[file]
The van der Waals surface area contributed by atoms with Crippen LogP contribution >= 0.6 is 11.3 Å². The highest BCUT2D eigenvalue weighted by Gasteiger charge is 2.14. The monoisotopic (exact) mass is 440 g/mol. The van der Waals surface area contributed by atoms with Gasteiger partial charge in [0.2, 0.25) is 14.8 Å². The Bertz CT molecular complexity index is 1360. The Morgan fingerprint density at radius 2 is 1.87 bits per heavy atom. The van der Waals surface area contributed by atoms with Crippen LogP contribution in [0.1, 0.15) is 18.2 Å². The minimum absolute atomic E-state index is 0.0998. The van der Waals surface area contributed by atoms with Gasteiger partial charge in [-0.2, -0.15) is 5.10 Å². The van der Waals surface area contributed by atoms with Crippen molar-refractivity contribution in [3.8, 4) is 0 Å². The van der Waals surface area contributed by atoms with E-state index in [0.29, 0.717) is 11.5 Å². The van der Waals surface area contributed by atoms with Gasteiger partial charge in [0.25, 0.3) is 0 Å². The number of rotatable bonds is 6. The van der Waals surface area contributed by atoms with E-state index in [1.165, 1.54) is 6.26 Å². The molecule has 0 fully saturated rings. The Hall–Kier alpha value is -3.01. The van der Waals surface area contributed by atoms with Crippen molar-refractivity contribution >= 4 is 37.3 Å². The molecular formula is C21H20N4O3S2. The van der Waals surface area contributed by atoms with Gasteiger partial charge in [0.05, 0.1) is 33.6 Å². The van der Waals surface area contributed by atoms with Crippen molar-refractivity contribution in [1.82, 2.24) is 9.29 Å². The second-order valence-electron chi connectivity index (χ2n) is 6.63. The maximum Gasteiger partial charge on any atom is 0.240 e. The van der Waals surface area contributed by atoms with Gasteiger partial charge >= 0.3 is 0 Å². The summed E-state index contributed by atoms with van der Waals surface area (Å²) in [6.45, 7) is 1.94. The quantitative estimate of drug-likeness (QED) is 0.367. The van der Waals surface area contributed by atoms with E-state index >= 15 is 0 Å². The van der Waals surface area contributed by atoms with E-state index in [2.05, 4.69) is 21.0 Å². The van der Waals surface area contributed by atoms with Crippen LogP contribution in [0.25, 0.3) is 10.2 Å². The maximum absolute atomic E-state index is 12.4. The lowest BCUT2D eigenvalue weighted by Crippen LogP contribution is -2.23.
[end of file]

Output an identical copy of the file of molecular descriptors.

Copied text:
The van der Waals surface area contributed by atoms with Crippen LogP contribution >= 0.6 is 11.3 Å². The highest BCUT2D eigenvalue weighted by Gasteiger charge is 2.14. The monoisotopic (exact) mass is 440 g/mol. The van der Waals surface area contributed by atoms with Gasteiger partial charge in [0.2, 0.25) is 14.8 Å². The Bertz CT molecular complexity index is 1360. The Morgan fingerprint density at radius 2 is 1.87 bits per heavy atom. The van der Waals surface area contributed by atoms with Crippen LogP contribution in [0.1, 0.15) is 18.2 Å². The minimum absolute atomic E-state index is 0.0998. The van der Waals surface area contributed by atoms with Gasteiger partial charge in [-0.2, -0.15) is 5.10 Å². The van der Waals surface area contributed by atoms with Crippen molar-refractivity contribution in [3.8, 4) is 0 Å². The van der Waals surface area contributed by atoms with E-state index in [0.29, 0.717) is 11.5 Å². The van der Waals surface area contributed by atoms with Gasteiger partial charge in [0.25, 0.3) is 0 Å². The number of rotatable bonds is 6. The van der Waals surface area contributed by atoms with E-state index in [1.165, 1.54) is 6.26 Å². The molecule has 0 fully saturated rings. The Hall–Kier alpha value is -3.01. The van der Waals surface area contributed by atoms with Crippen molar-refractivity contribution >= 4 is 37.3 Å². The molecular formula is C21H20N4O3S2. The van der Waals surface area contributed by atoms with Gasteiger partial charge in [0.05, 0.1) is 33.6 Å². The van der Waals surface area contributed by atoms with Crippen molar-refractivity contribution in [1.82, 2.24) is 9.29 Å². The second-order valence-electron chi connectivity index (χ2n) is 6.63. The maximum Gasteiger partial charge on any atom is 0.240 e. The van der Waals surface area contributed by atoms with Gasteiger partial charge >= 0.3 is 0 Å². The summed E-state index contributed by atoms with van der Waals surface area (Å²) in [6.45, 7) is 1.94. The quantitative estimate of drug-likeness (QED) is 0.367. The van der Waals surface area contributed by atoms with E-state index >= 15 is 0 Å². The van der Waals surface area contributed by atoms with E-state index in [2.05, 4.69) is 21.0 Å². The van der Waals surface area contributed by atoms with Crippen LogP contribution in [0.25, 0.3) is 10.2 Å². The maximum absolute atomic E-state index is 12.4. The lowest BCUT2D eigenvalue weighted by Crippen LogP contribution is -2.23.